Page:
Although the EU is in no real position to lecture the world about how to build successful global carbon markets, especially given the current low prices in the EU ETS, the document is a step in the right direction and it will be interesting to see how countries react to it once there has been sufficient time to assess the detailed implications.
As the home of the industrial revolution and therefore the largest contributors of global emissions, the EU must show leadership — and it will almost certainly need to give more ground to persuade others to share their vision — even the proposed 30% target is too low. But it has at least put together a defensible position and issued it early enough for discussion to take place. Let's hope the plan works.
Bryony Worthington is the founder of

World Economic Forum wants $10tn to save the world

Larry Elliott, economics editor, Thursday 29 January 2009 16.42 GMT

More than $10 trillion must be invested in clean technology between now and 2030 to spare the Earth from an unsustainable increase in global temperature, the World Economic Forum warned today.
A report from the body that organises the Davos meeting of political and business leaders said at least $515bn should be spent annually on measures to limit carbon emissions.
Although the worsening financial and economic crisis has pushed climate change down the Davos agenda this year, the WEF study stressed that countries needed to vastly increase spending on safeguarding the environment.
Green investment has increased more than fourfold, from $30bn to $140bn, between 2004 and 2008, but would still need to triple to meet the target set by the WEF and the co-authors of the report, New Energy Finance. Outlays of $500bn a year would be needed to prevent a rise of more than 2C in global temperatures by 2030.
The study identified eight emerging, large-scale clean energy sectors that were seen as playing a crucial role in the transition from fossil fuels to a clean energy strategy over the next two decades. These were: onshore wind, offshore wind, solar photovoltaic, solar thermal electricity generation, municipal solar waste-to-energy, sugar-based ethanol, cellulosic and next-generation biofuels, and geothermal power.
Max von Bismarck and Anuradha Gurung from the World Economic Forum, and Chris Greenwood and Michael Liebreich from New Energy Finance, said "enormous investment in energy infrastructure is required to address the twin threats of energy insecurity and climate change. In light of the global financial crisis, it is crucial that every dollar is made to 'multi-task' to create a sustainable low-carbon economy."
At a time when the global economy has been struggling, the report said business had an opportunity to make healthy profits from the fight against climate change. An index of the world's 90 leading clean energy companies had a five-year compounded annualised return of almost 10%, unmatched by the world's major stock indices.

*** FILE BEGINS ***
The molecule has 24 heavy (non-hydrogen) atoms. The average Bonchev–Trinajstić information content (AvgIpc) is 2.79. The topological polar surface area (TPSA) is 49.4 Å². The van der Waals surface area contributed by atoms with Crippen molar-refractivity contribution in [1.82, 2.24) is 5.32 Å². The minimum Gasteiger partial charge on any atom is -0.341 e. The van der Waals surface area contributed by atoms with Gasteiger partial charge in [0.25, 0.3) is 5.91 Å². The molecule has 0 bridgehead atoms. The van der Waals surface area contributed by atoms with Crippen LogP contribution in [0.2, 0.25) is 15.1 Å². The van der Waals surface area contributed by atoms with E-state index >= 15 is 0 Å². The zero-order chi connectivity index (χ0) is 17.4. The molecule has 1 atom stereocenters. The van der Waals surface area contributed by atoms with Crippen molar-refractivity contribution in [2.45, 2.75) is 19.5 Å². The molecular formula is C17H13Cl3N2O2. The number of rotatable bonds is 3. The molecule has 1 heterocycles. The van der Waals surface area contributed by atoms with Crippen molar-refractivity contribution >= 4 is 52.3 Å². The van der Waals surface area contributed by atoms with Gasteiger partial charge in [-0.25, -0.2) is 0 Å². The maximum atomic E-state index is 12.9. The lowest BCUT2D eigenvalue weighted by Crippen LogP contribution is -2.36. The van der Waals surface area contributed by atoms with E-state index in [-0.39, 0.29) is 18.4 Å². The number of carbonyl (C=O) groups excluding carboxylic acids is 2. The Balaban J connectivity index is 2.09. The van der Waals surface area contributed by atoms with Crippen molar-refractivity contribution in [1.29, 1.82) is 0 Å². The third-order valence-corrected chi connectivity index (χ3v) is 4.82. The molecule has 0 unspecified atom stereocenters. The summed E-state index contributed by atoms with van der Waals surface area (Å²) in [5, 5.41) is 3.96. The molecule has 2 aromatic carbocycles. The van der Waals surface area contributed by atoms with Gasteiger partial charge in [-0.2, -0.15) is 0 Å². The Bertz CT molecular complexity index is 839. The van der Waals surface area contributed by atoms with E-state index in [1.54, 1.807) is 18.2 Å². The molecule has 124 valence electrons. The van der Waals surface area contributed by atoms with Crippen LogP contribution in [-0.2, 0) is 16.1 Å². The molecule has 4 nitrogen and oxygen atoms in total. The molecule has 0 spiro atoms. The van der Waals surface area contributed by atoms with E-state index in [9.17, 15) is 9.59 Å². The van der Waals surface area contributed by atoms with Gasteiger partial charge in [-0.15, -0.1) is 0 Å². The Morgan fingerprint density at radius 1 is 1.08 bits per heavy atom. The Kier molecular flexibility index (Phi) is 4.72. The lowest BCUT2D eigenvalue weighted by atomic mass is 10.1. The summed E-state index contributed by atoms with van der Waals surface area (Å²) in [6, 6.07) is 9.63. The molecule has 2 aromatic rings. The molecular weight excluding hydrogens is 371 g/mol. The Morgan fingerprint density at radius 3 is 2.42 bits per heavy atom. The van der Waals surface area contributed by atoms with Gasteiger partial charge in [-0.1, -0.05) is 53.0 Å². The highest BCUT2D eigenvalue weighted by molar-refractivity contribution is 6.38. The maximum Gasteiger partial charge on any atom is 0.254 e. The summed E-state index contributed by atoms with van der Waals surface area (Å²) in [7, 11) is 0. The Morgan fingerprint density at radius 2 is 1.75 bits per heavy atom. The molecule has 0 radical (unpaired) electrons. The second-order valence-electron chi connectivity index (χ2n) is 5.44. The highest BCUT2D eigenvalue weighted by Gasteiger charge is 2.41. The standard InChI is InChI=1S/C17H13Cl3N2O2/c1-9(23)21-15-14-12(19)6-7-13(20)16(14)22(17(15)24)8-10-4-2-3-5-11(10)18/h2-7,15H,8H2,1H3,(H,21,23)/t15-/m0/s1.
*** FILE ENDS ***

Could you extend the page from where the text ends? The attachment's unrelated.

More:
Earlier a group of climate change experts including Lord Nicholas Stern, author of the UK government's report on the economics of climate change, warned against complacency in the UN climate talks, due to conclude in December in Copen­hagen to replace the 1997 Kyoto Protocol. They said the economic and climate change agendas should be yoked together in 2009 to ensure that spending had long-term benefits for the environment.

Green investment must triple to save planet

Times Online
January 29, 2009
Jenny Booth

Clean energy investment needs to more than triple to $515 billion a year to stop planet-warming emissions reaching levels deemed unsustainable by scientists, the World Economic Forum (WEF) said in a report today.
The hefty investments required in renewable energy sectors such as solar and wind energy need to be made between now and 2030, says the report, which was co-written by New Energy Finance, a research group.
“Clean energy opportunities have the potential to generate significant economic returns,” the WEF said in a statement accompanying the report.
Clean energy investments were $155 billion last year, up from $30 billion in 2004 but still far below the $515 billion the report’s authors say is needed to combat climate change.

Eight sectors are expected to contribute to the shift toward green energy, the report said. They include onshore wind, offshore wind, photovoltaic solar power, solar thermal energy, municipal solar waste-to-energy, sugar-based ethanol, cellulosic and other second-generation biofuels and geothermal power.
Meanwhile, climate change officials, including Yvo de Boer of the United Nations Framework Convention on Climate Change, today urged heads of state attending the annual WEF meeting in Davos to use a portion of fiscal stimulus packages to invest in clean energy.
The also warned against complacency in UN climate talks.
Governments from around the world will meet in Copenhagen later this year to try to reach a deal to replace the Kyoto protocol, which sets targets for cutting carbon emissions.

Thursday, 29 January 2009

Fishing rules body OK's Gulf offshore fish farming

The Associated Press
Published: January 29, 2009

BAY ST. LOUIS, Mississippi: The agency that sets fishing rules in the Gulf of Mexico has approved a plan to allow offshore fish farming.
The plan still would have to be approved by the U.S. Commerce Department before the Gulf becomes the first area of federal ocean waters off the U.S. where the farming's allowed. Some states allow fish farming close to shore.
Fishermen say the large cages and pens that would raise fish far offshore would pollute the ocean with fish waste and chemicals and drive them out of business.
But supporters say the farming could give the U.S. a bigger piece of the multibillion-dollar seafood industry.
The Gulf of Mexico Fishery Management Council voted 11-to-5 Wednesday in favor of fish farming. One member abstained.